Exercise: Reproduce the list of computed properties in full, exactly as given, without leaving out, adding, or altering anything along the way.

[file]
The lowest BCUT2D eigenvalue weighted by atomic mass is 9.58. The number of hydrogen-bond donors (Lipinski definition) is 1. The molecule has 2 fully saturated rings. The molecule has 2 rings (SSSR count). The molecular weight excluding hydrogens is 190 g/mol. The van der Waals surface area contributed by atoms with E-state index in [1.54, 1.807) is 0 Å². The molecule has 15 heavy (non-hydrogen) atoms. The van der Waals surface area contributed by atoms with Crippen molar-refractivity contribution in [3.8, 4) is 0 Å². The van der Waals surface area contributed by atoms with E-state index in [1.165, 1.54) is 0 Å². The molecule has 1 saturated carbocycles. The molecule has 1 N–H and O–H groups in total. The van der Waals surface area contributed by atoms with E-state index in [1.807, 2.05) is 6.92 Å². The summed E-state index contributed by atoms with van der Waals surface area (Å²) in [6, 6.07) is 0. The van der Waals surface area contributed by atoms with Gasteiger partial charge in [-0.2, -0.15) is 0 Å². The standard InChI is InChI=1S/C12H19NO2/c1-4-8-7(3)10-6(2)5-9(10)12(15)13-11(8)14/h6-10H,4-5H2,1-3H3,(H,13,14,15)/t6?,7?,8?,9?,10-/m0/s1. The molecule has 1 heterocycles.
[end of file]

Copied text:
The lowest BCUT2D eigenvalue weighted by atomic mass is 9.58. The number of hydrogen-bond donors (Lipinski definition) is 1. The molecule has 2 fully saturated rings. The molecule has 2 rings (SSSR count). The molecular weight excluding hydrogens is 190 g/mol. The van der Waals surface area contributed by atoms with E-state index in [1.54, 1.807) is 0 Å². The molecule has 15 heavy (non-hydrogen) atoms. The van der Waals surface area contributed by atoms with Crippen molar-refractivity contribution in [3.8, 4) is 0 Å². The van der Waals surface area contributed by atoms with E-state index in [1.165, 1.54) is 0 Å². The molecule has 1 saturated carbocycles. The molecule has 1 N–H and O–H groups in total. The van der Waals surface area contributed by atoms with E-state index in [1.807, 2.05) is 6.92 Å². The summed E-state index contributed by atoms with van der Waals surface area (Å²) in [6, 6.07) is 0. The van der Waals surface area contributed by atoms with Gasteiger partial charge in [-0.2, -0.15) is 0 Å². The standard InChI is InChI=1S/C12H19NO2/c1-4-8-7(3)10-6(2)5-9(10)12(15)13-11(8)14/h6-10H,4-5H2,1-3H3,(H,13,14,15)/t6?,7?,8?,9?,10-/m0/s1. The molecule has 1 heterocycles.